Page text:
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Burned jewelry found in Everglades still unclaimed

Mark Rubinstein holds the gold pendant he found near jet crashes in the Everglades.

Associated Press

Mark Rubinstein holds the gold pendant he found near jet crashes in the Everglades.

MIAMI — A partly melted gold pendant found in the Everglades near the crash sites of two commercial airplanes remains unclaimed.

It was found by Mark Rubinstein of Coral Springs during Florida's official Burmese python hunt last winter. He was hunting in a remote, swampy area west of Miami where two planes went down: Eastern Flight 401 in 1972 and ValuJet Flight 592 in 1996.

Rubinstein hoped to return the penny-sized pendant with diamonds circling a cross of sapphires to the family of one of the crash victims.

However, the executive director of the National Air Disaster Alliance/Foundation said Thursday that none of the families who lost loved ones aboard the ValuJet flight has claimed the piece. The grass roots air-safety organization represents crash survivors and victims' families.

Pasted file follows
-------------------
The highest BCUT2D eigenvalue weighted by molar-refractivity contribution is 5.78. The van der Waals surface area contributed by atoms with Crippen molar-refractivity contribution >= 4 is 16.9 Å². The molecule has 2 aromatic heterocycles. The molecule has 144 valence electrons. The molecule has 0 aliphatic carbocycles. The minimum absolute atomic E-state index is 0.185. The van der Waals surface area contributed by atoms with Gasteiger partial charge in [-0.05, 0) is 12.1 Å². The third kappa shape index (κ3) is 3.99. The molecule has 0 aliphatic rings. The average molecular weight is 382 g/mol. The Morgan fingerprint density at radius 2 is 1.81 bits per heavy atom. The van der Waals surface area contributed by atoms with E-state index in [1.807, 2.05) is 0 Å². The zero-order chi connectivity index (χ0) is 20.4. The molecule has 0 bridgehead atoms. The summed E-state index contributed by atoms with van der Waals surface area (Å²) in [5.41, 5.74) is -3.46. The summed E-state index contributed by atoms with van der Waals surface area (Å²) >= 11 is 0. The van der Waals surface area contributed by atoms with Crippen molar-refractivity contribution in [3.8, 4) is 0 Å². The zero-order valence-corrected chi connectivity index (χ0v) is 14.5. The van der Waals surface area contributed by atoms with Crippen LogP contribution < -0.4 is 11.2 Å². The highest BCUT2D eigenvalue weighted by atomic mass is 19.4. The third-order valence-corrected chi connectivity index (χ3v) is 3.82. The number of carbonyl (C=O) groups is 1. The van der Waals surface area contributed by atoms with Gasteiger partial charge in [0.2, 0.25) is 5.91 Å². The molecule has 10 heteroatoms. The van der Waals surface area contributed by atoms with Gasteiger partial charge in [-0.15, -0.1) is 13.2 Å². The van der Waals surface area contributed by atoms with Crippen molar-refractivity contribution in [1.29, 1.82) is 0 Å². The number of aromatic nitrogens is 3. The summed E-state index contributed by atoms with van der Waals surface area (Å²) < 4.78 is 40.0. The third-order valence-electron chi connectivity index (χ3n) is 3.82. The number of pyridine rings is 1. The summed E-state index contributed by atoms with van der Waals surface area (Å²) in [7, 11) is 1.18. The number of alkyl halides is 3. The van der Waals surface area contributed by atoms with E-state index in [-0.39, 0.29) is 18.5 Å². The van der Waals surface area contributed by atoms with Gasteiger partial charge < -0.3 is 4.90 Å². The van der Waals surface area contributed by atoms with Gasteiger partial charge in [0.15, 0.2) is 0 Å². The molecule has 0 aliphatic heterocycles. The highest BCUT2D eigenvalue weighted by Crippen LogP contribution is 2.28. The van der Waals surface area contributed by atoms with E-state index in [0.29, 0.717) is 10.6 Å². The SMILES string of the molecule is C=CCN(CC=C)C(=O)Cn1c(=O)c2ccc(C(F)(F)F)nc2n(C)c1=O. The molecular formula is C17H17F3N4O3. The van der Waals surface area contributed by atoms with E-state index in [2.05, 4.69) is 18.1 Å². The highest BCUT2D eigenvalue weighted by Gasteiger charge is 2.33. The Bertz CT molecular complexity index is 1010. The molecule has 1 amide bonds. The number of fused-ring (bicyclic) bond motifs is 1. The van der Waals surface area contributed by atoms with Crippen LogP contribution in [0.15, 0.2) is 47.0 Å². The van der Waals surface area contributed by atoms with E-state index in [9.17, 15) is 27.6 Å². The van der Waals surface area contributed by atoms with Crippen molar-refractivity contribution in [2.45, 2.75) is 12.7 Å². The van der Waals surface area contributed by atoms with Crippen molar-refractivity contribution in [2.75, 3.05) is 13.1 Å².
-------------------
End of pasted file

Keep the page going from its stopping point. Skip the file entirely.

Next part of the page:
"The ValuJet family members have been well informed about the pendant, however, no one has said it belonged to their loved one," Gail Dunham said in an email.

No one from the Eastern crash has identified the pendant, either. The plane was carrying 163 passengers and 13 crew members to Miami from New York when it crashed as it prepared to land.

Seventy-seven people survived and some are raising money to build a memorial to the people lost on their flight.

The ValuJet plane was bound for Atlanta when it caught fire shortly after taking off from Miami. The crash killed 104 passengers and five crew members on board.

Burned jewelry found in Everglades still unclaimed 11/15/13 [Last modified: Friday, November 15, 2013 11:43pm]

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